All Abstracts > Global App, Local Politics, and Chinese Migrants in Africa: A Comparative Study of Zambia and Angola
Global App, Local Politics, and Chinese Migrants in Africa: A Comparative Study of Zambia and Angola
Author | Affiliation:
Hangwei Li | SOAS, University of London
3C | WeChat and Chinese diaspora
The expansion of China’s economic and political interests in Africa in recent years results in an increasing number of Chinese migrants settling on the continent, with an approximate number of nearly one million. However, none of the research has focused on the identity construction of Chinese migrants on WeChat groups. This study explores how WeChat groups have penetrated the everyday life of Chinese migrants in Africa, specifically in Zambia and Angola. By doing online ethnography of 40 WeChat groups and observing group members’ daily communication, network-building practices, information and news sharing, this chapter examines why WeChat groups are important platforms for us to understand the identity construction of Chinese migrants in the digital world. This chapter also highlights the local dynamic on the roles that WeChat plays in Chinese migrants’ life and further argues that a particular kind of Chinese migrant identity in Zambia and Angola has been constructed through everyday communication and discussion on WeChat groups. This particular identity makes them feel culturally and racially superior to the locals, who are often racialised and othered in the identity construction process of the Chinese migrants in their countries.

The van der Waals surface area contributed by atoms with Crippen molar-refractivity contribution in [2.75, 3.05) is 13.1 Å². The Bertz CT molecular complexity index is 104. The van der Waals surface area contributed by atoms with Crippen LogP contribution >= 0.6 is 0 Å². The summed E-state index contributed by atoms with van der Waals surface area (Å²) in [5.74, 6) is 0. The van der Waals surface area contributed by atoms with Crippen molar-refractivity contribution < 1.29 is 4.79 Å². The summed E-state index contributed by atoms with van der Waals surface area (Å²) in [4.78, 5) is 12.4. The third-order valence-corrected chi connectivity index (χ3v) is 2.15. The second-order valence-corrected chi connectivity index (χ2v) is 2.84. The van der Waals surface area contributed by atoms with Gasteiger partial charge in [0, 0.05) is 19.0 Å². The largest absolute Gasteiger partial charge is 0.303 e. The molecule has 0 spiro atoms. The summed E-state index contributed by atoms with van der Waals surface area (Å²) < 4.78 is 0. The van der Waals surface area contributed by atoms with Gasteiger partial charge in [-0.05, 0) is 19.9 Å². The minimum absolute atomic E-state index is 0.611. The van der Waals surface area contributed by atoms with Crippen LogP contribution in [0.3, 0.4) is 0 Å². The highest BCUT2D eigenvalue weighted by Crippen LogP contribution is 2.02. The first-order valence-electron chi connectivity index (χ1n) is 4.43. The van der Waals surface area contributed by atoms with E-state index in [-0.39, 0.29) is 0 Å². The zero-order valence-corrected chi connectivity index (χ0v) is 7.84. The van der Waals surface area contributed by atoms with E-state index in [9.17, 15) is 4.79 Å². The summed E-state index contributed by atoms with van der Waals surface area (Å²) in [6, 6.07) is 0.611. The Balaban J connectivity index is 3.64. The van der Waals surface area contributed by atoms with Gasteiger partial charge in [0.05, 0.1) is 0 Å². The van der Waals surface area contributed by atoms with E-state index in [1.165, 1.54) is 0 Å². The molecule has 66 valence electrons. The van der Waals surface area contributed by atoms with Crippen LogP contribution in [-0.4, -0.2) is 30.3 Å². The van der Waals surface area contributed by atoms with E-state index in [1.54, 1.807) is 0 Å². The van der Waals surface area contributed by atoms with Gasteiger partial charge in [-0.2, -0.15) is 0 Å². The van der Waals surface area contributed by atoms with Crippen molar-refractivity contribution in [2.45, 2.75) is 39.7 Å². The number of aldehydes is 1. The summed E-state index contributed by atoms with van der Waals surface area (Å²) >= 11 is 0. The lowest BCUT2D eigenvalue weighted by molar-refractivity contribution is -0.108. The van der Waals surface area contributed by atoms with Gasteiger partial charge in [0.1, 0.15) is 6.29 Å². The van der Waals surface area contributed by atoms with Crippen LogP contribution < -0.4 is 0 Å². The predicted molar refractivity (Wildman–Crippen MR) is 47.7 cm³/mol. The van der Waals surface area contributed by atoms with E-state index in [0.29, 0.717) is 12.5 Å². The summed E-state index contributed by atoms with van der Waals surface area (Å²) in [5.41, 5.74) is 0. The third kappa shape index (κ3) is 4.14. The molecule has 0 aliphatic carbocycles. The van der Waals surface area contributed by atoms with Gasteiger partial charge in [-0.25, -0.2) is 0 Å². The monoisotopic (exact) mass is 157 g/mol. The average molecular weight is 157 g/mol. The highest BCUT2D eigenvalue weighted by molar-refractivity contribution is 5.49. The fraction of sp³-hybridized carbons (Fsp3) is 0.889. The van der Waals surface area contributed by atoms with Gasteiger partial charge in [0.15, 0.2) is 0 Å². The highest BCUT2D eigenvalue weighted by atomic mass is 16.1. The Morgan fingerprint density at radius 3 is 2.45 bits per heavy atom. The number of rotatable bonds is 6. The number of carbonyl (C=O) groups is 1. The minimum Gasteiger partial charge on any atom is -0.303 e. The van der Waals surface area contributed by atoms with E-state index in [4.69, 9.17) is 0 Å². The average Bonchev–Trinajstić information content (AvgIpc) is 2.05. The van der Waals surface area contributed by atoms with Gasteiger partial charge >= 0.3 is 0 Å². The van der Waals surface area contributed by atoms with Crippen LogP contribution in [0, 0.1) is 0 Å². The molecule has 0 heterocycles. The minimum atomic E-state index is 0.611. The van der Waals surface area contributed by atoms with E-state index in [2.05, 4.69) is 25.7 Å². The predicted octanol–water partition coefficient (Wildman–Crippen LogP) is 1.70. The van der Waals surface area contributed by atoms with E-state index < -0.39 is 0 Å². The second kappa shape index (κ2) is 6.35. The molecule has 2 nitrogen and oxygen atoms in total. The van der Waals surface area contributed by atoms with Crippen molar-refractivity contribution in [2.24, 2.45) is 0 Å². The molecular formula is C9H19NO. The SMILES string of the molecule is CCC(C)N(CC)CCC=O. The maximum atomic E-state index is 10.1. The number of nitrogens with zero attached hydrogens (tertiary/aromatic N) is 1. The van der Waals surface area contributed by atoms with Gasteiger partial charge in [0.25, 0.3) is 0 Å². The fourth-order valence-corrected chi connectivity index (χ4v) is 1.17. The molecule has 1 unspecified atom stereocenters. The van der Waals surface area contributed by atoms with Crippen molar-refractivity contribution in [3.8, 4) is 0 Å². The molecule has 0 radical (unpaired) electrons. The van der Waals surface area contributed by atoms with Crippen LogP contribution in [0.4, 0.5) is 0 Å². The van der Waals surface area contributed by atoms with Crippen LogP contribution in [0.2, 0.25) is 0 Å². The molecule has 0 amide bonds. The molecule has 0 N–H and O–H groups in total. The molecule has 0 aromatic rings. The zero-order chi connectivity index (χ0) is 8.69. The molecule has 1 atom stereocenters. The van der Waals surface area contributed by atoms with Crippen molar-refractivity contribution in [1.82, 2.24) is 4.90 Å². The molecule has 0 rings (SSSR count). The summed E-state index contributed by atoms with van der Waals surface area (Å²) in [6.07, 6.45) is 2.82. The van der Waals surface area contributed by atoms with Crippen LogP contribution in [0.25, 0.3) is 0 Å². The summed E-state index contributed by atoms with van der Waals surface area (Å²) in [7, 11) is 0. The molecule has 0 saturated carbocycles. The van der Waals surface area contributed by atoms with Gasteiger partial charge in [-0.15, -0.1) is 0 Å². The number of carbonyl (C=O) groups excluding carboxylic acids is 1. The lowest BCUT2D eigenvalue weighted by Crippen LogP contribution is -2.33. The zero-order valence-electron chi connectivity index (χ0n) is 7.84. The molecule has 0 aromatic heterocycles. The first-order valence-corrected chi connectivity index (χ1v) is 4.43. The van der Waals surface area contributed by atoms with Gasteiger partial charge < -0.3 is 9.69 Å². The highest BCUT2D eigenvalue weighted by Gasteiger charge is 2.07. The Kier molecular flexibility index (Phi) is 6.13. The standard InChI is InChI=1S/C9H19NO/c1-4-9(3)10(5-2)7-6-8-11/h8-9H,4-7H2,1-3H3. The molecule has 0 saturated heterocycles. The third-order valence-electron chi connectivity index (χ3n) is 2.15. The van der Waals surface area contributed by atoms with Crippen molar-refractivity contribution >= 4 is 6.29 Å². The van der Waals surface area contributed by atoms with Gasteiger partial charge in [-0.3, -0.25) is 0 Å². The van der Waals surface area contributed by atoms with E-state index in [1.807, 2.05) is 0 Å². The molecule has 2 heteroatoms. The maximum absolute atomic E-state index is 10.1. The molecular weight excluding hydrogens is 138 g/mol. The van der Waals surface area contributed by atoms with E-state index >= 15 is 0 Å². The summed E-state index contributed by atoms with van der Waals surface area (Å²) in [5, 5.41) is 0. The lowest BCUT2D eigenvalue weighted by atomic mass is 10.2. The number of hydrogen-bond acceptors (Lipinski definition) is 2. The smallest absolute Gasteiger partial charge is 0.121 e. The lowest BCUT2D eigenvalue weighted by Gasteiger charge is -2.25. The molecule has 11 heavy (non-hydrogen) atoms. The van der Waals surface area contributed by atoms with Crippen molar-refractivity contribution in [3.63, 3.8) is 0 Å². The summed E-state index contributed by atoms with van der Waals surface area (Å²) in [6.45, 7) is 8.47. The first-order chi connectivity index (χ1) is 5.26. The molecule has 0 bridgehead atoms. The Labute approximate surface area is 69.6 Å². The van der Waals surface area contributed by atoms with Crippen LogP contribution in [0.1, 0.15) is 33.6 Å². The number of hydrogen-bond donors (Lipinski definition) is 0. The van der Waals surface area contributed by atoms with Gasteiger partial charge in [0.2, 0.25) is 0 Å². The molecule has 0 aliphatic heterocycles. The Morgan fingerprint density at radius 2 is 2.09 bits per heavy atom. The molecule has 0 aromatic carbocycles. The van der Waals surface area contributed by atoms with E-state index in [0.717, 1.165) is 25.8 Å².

About the author
Hangwei Li is a PhD candidate and a teaching fellow at the department of Politics and International Studies at SOAS, University of London. She was also a visiting scholar at Harvard Kennedy School and a researcher at the Global Development Policy Center. Before starting her PhD, she worked in Ghana, Tanzania and Zambia for three years as journalist and researcher. Hangwei was also a silver medal winner from United Nations Correspondents Association in 2017.